During my sabbatical last year, I completed one project where the end result was to close my Media Temple account. (It was a good run!) Going forward, I would be saving $22 per year. 💵
I haven’t thought about this very much since I completed the move, which is probably a good thing. 😎
At the moment, DuckDuckHack has 687 live Instant Answers. DateMath and DaysBetween are slick (and will save me trips to Time And Date). Here are examples of DateMath and DaysBetween, respectively:
I also noted TimezoneConverter, Timer (e.g. timer 5m), Stopwatch, Random Choice, Random Number, News, and Rhymes.
For awhile, I’ve had DuckDuckGo as my primary fallback search in Alfred, and this is a reminder for myself that accessing these are a few keystrokes away. 😎
Yesterday, I was reading “The best read-it-later service” by The Sweet Setup, and this stood out to me:
In September 2014, Instapaper announced that the app would switch to a freemium model, with most basic functionality offered in a free version, but several new premium options available for a subscription fee of $3 a month or $30 a year. Customers who’d already been subscribing for $1 a month were grandfathered into the new plan.
To my archives!
I haven’t tried or considered other read-it-later services (like Pocket and Readability) because Instapaper has never let me down.1 🙂
Thank you, Marco, and (now) Betaworks. I look forward to many more years!
Thank you to contributor Robert May for helping add Phoneic to Instant Answers at DuckDuckGo. This handy new query allows you to “spell a string phonetically with the NATO alphabet”.
As an example, consider someone asking you to spell your name over the phone. Assuming I’m in front of a computer, with an Alfred web search, I can type “duck phonetic villarin“, and see the Instant Answer at the top of DuckDuckGo search results:
Slick. Happy Thursday!
I saw the new NBC app on my 3rd generation Apple TV home screen a couple of days ago, and it appeared to have full TV episodes of their latest shows.
Checking season 3 of The Blacklist, I was bummed the first episode was no longer available. I rented it on Apple TV, then watched the second episode in the NBC app.
Observations — I’d mute the TV during commercials (between 60–120 seconds). There was a weird block of commercials between the final scene and credits. On the other hand, maybe it makes sense when binge watching, because the start of the next episode is immediate.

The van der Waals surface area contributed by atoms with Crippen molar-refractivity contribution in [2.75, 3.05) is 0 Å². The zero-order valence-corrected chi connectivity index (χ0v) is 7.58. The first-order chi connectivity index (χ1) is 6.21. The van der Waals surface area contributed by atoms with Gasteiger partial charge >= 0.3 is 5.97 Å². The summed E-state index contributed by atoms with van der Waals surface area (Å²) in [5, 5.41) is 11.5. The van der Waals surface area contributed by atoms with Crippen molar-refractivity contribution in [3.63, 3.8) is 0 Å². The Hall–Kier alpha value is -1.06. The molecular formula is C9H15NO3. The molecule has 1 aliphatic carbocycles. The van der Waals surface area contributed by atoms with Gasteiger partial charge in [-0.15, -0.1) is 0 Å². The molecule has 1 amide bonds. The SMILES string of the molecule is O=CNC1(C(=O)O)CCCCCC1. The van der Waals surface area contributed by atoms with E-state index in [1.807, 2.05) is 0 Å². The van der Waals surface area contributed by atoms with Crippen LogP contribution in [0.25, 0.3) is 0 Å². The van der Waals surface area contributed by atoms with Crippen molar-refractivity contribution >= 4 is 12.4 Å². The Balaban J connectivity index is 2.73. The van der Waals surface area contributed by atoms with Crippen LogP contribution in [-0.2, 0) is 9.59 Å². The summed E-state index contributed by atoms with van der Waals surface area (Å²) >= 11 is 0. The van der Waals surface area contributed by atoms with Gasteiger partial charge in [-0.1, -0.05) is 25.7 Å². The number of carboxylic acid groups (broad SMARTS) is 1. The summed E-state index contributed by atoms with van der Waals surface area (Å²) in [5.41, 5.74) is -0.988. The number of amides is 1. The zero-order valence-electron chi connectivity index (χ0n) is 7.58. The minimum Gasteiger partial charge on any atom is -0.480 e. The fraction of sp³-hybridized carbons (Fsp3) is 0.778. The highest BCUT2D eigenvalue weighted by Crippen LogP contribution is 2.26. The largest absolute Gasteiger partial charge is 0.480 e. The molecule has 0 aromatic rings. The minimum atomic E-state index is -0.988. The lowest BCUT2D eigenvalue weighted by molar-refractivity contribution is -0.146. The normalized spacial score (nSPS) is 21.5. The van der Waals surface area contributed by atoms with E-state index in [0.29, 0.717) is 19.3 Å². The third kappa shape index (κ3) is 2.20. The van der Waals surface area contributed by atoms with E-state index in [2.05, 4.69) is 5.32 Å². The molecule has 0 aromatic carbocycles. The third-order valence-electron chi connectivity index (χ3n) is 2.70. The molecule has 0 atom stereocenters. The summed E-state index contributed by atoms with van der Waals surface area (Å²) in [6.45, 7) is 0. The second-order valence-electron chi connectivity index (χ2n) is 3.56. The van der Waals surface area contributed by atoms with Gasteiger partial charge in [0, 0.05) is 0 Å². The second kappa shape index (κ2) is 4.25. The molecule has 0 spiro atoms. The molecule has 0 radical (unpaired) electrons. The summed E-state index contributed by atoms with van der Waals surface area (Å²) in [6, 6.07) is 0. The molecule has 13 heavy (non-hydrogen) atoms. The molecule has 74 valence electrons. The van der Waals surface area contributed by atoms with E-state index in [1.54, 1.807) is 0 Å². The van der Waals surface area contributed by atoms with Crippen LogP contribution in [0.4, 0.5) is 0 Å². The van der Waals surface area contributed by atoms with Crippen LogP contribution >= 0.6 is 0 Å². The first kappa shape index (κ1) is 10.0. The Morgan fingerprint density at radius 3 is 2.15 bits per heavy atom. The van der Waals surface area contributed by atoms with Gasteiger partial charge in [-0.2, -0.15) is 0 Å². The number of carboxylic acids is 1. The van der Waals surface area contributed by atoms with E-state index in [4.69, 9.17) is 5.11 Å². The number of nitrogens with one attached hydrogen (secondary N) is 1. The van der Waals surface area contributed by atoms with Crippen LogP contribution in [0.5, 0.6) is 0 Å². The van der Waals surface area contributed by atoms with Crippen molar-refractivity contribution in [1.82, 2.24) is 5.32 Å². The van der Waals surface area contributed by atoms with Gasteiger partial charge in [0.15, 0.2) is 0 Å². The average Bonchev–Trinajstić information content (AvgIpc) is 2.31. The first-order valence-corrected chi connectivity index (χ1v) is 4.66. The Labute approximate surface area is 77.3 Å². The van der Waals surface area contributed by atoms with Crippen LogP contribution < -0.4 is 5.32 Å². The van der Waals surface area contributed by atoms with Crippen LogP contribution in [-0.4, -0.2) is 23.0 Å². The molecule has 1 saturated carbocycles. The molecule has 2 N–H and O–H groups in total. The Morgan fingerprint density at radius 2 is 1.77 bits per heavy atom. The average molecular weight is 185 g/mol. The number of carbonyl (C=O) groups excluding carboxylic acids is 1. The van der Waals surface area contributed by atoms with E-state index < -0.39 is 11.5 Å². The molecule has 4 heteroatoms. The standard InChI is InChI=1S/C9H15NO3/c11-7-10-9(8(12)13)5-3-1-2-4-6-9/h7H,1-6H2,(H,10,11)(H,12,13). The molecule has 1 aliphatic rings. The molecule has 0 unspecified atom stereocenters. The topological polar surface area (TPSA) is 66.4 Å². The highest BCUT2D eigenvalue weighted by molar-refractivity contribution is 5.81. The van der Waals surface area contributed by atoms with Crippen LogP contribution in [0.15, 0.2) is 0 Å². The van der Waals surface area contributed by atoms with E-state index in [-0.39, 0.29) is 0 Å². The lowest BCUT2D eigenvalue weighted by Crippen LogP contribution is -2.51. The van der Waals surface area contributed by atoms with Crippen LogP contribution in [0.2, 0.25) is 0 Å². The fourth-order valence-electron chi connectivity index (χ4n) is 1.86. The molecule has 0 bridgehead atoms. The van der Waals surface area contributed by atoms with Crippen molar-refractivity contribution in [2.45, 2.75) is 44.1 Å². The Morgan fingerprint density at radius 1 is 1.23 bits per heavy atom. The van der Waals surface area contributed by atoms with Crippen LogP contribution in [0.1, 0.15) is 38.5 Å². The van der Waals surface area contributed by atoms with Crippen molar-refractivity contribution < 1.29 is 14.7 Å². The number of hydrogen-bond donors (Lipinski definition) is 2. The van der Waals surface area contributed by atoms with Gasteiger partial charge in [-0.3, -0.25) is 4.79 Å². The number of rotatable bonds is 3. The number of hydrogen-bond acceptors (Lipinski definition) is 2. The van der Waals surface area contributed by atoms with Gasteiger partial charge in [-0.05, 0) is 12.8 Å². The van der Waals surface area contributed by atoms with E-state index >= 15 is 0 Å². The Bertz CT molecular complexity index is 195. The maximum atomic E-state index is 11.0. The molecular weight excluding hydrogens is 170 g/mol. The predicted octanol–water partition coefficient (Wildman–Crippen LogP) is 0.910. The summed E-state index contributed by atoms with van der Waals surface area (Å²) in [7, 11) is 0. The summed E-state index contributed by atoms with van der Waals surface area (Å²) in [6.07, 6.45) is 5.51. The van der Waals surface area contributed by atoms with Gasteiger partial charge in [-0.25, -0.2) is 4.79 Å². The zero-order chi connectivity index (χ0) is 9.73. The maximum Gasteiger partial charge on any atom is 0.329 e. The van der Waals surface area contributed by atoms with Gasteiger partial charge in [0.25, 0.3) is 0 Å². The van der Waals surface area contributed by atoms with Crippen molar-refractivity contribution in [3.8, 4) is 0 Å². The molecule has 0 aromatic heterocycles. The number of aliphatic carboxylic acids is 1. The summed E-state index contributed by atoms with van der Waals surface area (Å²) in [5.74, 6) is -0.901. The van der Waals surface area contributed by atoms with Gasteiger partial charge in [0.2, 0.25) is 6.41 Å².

Overall, all went well, and I’m on my way to catching up. Nifty to have another option.
I have a handy bookmark of a Cloudup stream with a bunch of GIFs ready to go. In Simplenote, a pinned note contains descriptions and URLs of those GIFs for quick searching.
With several of my colleagues as inspirations1, I’m fairly quick to have a relevant GIF for a Slack channel or P2 thread at work.
Priorities. Don’t hate! 😎
In all seriousness, GIFs are fun, and the visual element might be helpful for subconsciously improving recall detail of certain facts.
Consider the NBC TV series, Chuck. Flashing images, then Chuck knows Kung Fu.
Perhaps the connection of a GIF with a lengthy conversation can be recalled in greater detail when thinking about the GIF.
I said “perhaps”.
Huffduffer is a free service that helps you create a podcast feed consisting of your selected episodes. While downloading individual episodes with Overcast can be done in a few steps1, there isn’t a quicker workflow when using a laptop or desktop.
With a Huffduffer account, you can use a browser bookmarklet! Stumble across an episode? With the bookmarklet and a few text fields (optional if you’d like to add a description), that podcast episode will be queued for download shortly.
You’re also given a Huffduffer username and public page, where others can subscribe to your Huffduffer feed, or listen to podcasts from the page itself. (I was able to snag bryan.)